This is a mixed bag of stories, with some science fiction and some fantasy stories thrown in, with a variety of moods between them. My favourite two, which are currently vying for top place on my ballot are "If at First You Don't Succeed, Try, Try Again" by Zen Cho and The Only Harmless Great Thing by Brooke Bolander. The latter I loved when I read it, thinking it was a novella until Hugo time rolled around, and the former I hadn't come across until this shortlist came out. In fact, I hadn't read any other stories here before they appeared on this shortlist, so I came to them relatively unbiased.
After the two stories mentioned above, I enjoyed "The Thing About Ghost Stories" a lot, which maybe shouldn't surprise me since I loved "Cat Pictures Please" by the same author. I enjoyed "The Last Banquet of Temporal Confections" by Tina Connolly and “When We Were Starless” by Simone Heller equally, although the latter had more depth to its world building and the former had a good ending which was both obvious and unexpected. The story going on the bottom of my ballot will be "Nine Last Days on Planet Earth" by Daryl Gregory, which I did not enjoy much, for the reasons I list below.
I think my vote will be loosely in the order I mentioned the stories, with a bit of jiggling around to be decided when I actually submit it. What about you? Which novelettes did you like most or dislike? Let me know in the comments!
"If at First You Don't Succeed, Try, Try Again", by Zen Cho — A wonderful story about an imugi trying to ascend to a heavenly dragon form. It takes a long time and learns many things along the way. Both about the Way and, eventually, about humans. A very enjoyable story with an emotional and bittersweet ending.
"The Last Banquet of Temporal Confections", by Tina Connolly — A fantasy story about magical pastries that forcibly evoke certain memories. Well, the actual story is about the wife of the baker that makes them and the tyrannical King who has taken the throne. It was an interesting that I enjoyed even as I wondered how it would end satisfactorily.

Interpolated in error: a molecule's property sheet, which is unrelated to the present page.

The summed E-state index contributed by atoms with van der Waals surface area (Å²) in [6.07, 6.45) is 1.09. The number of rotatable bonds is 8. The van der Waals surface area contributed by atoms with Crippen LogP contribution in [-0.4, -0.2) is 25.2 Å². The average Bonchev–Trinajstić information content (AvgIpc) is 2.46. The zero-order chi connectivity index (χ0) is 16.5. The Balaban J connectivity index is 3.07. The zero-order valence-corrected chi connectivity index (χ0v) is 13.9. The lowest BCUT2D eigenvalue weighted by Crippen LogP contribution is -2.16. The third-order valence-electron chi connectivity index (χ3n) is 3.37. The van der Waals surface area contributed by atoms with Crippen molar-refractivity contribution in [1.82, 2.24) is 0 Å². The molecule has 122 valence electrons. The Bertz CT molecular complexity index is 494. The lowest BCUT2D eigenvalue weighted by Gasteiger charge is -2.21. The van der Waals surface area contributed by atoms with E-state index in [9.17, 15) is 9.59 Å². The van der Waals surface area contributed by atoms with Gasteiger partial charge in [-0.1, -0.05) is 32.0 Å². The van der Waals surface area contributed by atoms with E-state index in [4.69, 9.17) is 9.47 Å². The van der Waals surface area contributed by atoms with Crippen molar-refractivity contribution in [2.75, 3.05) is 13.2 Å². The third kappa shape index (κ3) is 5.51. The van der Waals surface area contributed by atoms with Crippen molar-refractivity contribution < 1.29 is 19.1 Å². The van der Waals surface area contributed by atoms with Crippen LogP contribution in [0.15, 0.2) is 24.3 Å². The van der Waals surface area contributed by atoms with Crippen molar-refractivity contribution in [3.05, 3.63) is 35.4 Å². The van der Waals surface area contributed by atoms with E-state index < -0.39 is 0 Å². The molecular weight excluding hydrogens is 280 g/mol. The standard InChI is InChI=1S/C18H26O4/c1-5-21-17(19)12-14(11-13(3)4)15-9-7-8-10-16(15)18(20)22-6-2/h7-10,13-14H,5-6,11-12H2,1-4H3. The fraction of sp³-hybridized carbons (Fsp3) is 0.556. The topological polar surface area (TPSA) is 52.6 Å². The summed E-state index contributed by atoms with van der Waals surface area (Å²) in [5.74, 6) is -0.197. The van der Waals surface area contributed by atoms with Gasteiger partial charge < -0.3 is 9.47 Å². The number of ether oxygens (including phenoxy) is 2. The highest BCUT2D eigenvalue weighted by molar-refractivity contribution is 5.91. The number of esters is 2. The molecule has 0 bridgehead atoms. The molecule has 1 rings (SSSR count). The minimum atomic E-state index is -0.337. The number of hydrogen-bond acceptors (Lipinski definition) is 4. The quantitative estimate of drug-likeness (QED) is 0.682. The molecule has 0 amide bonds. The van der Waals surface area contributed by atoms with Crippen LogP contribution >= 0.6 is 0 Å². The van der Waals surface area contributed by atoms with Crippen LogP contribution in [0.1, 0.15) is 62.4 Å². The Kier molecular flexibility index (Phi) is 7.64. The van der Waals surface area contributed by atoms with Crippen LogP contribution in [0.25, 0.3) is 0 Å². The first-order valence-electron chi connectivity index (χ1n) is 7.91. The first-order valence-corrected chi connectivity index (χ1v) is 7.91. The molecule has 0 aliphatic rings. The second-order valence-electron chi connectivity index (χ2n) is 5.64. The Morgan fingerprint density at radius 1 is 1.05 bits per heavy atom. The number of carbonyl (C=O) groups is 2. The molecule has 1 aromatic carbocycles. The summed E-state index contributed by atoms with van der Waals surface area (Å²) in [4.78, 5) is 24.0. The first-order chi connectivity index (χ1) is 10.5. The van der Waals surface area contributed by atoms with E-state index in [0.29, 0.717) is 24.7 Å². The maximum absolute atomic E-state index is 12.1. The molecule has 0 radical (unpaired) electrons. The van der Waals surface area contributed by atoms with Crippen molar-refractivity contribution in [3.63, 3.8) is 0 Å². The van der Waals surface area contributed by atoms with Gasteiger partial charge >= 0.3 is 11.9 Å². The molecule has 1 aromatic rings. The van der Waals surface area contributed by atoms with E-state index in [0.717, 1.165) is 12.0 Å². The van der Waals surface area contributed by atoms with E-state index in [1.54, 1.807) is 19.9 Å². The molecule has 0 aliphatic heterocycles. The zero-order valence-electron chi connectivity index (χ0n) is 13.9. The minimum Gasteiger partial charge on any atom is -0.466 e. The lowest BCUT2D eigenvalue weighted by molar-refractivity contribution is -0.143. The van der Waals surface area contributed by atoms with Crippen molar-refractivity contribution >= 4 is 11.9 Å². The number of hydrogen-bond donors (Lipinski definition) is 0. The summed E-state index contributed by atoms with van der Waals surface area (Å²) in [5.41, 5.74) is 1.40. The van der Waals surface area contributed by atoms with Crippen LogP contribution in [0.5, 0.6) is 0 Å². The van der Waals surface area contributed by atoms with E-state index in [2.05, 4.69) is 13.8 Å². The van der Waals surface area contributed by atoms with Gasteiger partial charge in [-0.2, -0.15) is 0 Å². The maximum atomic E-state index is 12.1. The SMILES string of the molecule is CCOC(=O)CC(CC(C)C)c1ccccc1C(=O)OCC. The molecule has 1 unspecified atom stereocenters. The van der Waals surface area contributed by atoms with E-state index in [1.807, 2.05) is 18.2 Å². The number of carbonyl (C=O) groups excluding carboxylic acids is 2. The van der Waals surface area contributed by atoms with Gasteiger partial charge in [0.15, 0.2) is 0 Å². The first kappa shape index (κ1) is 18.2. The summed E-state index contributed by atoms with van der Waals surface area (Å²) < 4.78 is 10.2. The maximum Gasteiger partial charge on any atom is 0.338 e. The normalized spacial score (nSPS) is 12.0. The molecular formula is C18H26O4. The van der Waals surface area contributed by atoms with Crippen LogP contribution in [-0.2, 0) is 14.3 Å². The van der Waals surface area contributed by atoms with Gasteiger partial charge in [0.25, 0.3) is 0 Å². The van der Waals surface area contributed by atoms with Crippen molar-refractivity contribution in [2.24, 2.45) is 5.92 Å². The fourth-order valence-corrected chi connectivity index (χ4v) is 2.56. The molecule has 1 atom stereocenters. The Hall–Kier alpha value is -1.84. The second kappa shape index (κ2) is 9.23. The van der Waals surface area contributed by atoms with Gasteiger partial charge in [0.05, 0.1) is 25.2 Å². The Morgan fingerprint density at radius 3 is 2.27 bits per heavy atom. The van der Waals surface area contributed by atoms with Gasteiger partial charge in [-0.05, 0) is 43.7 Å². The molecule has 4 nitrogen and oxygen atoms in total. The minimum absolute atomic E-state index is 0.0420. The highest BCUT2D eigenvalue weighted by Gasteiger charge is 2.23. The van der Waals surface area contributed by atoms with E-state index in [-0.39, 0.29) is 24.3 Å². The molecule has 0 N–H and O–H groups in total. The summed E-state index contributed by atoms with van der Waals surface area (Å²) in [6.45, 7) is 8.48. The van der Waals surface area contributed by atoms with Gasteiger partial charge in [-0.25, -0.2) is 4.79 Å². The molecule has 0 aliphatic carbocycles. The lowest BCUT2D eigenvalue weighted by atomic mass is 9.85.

"Nine Last Days on Planet Earth", by Daryl Gregory — The story was OK but I found it a bit old fashioned. I’m also not sure that the title made sense in the end with the direction the story took, but I don’t want to spoil it by explaining. I was weirded out by how often the (gay!) protagonist described how beautiful his mother was. That was super weird, and only got more so with repetition. Overall, the science parts with the apocalypse were interesting, the rest was fine.
The Only Harmless Great Thing, by Brooke Bolander — This was published as a separate book, much like the Tor.com novellas, and hence it got a standalone review from me. You can read it here.
"The Thing About Ghost Stories", by Naomi Kritzer - The story opens like a nonfiction essay but then settles into the lived experience of the narrator, who is a ghost-story collecting anthropologist. As well as discussing different types of ghost stories, the story gives us a glimpse into the narrators life with her ageing mother. I quite enjoy this story, for its discussion of ghost stories as well as the main story. I guess I had enough of a scientist to enjoy such categorisations.
“When We Were Starless”, by Simone Heller — Exquisitely detailed world building as we follow a tribe and their spiritual leader across a world unable to sustain life. Their world is very different from ours and, although the tribe is not human, they are recognisably people who have forgotten their distant past and are distrustful when confronted with a remnant of it. The story felt fantastical when I started reading but became more clearly science fiction as I read further. A very well-thought-out story.